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Abstract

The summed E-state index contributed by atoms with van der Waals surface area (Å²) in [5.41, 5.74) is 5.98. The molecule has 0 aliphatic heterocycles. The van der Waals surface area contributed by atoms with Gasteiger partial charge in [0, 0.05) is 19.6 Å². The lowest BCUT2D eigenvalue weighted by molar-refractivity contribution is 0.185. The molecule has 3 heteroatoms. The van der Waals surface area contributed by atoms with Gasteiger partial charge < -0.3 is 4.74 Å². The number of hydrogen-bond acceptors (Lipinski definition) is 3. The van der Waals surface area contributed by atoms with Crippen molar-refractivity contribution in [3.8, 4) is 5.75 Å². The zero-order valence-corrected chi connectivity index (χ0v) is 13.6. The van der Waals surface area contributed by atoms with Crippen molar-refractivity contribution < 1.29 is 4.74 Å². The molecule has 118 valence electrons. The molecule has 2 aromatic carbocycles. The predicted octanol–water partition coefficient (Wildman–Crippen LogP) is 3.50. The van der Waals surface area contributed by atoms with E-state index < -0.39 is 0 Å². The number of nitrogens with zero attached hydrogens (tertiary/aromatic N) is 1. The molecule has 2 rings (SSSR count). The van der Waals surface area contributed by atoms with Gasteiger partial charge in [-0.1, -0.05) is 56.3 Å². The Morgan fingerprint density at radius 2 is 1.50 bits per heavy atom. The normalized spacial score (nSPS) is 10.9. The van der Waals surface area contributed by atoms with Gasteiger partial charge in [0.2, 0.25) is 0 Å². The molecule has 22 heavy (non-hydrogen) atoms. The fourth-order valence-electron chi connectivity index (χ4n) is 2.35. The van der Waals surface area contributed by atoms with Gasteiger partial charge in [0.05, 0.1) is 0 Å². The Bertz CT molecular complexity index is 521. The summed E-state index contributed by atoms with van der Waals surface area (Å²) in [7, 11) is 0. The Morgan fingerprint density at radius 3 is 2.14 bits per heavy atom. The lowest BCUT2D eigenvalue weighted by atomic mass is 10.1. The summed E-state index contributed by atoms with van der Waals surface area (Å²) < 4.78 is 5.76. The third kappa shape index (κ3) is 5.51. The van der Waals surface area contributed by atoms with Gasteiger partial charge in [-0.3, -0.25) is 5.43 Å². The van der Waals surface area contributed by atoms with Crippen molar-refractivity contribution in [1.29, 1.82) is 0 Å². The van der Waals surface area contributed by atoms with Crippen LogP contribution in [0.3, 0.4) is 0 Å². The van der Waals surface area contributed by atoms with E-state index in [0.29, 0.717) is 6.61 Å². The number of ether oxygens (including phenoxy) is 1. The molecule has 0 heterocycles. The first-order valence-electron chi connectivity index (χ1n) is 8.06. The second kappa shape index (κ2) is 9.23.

Content analysis of computer-mediated communication (CMC) is important for evaluating the effectiveness of electronic communication in various organizational settings. CMC text analysis relies on systems capable of providing suitable navigation and knowledge discovery functionalities. However, existing CMC systems focus on structural features, with little support for features derived from message text. This deficiency is attributable to the informational richness and representational complexities associated with CMC text. In order to address this shortcoming, we propose a design framework for CMC text analysis systems. Grounded in systemic functional linguistic theory, the proposed framework advocates the development of systems capable of representing the rich array of information types inherent in CMC text. It also provides guidelines regarding the choice of features, feature selection, and visualization techniques that CMC text analysis systems should employ. The CyberGate system was developed as an instantiation of the design framework. CyberGate incorporates a rich feature set and complementary feature selection and visualization methods, including the writeprints and ink blots techniques. An application example was used to illustrate the system’s ability to discern important patterns in CMC text. Furthermore, results from numerous experiments conducted in comparison with benchmark methods confirmed the viability of CyberGate’s features and techniques. The results revealed that the CyberGate system and its underlying design framework can dramatically improve CMC text analysis capabilities over those provided by existing systems.

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